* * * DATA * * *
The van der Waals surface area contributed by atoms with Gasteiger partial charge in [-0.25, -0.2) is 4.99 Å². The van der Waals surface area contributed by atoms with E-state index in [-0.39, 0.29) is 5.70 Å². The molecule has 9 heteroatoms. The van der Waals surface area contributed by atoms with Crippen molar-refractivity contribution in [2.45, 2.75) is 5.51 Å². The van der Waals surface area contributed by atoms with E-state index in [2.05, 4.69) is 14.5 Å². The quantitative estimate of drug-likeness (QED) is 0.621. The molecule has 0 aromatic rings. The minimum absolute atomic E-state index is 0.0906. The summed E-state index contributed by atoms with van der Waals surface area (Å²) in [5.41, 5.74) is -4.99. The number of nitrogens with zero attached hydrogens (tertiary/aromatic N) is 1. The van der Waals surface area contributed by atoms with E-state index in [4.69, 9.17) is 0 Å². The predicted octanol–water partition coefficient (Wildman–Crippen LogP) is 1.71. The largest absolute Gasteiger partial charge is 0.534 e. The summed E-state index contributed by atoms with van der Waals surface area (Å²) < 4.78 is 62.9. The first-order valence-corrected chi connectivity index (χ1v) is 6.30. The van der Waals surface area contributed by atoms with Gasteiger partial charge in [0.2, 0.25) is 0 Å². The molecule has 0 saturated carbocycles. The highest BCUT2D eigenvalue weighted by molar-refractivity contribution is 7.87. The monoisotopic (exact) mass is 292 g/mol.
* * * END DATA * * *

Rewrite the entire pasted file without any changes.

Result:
The van der Waals surface area contributed by atoms with Gasteiger partial charge in [-0.25, -0.2) is 4.99 Å². The van der Waals surface area contributed by atoms with E-state index in [-0.39, 0.29) is 5.70 Å². The molecule has 9 heteroatoms. The van der Waals surface area contributed by atoms with Crippen molar-refractivity contribution in [2.45, 2.75) is 5.51 Å². The van der Waals surface area contributed by atoms with E-state index in [2.05, 4.69) is 14.5 Å². The quantitative estimate of drug-likeness (QED) is 0.621. The molecule has 0 aromatic rings. The minimum absolute atomic E-state index is 0.0906. The summed E-state index contributed by atoms with van der Waals surface area (Å²) in [5.41, 5.74) is -4.99. The number of nitrogens with zero attached hydrogens (tertiary/aromatic N) is 1. The van der Waals surface area contributed by atoms with E-state index in [4.69, 9.17) is 0 Å². The predicted octanol–water partition coefficient (Wildman–Crippen LogP) is 1.71. The largest absolute Gasteiger partial charge is 0.534 e. The summed E-state index contributed by atoms with van der Waals surface area (Å²) < 4.78 is 62.9. The first-order valence-corrected chi connectivity index (χ1v) is 6.30. The van der Waals surface area contributed by atoms with Gasteiger partial charge in [0.2, 0.25) is 0 Å². The molecule has 0 saturated carbocycles. The highest BCUT2D eigenvalue weighted by molar-refractivity contribution is 7.87. The monoisotopic (exact) mass is 292 g/mol.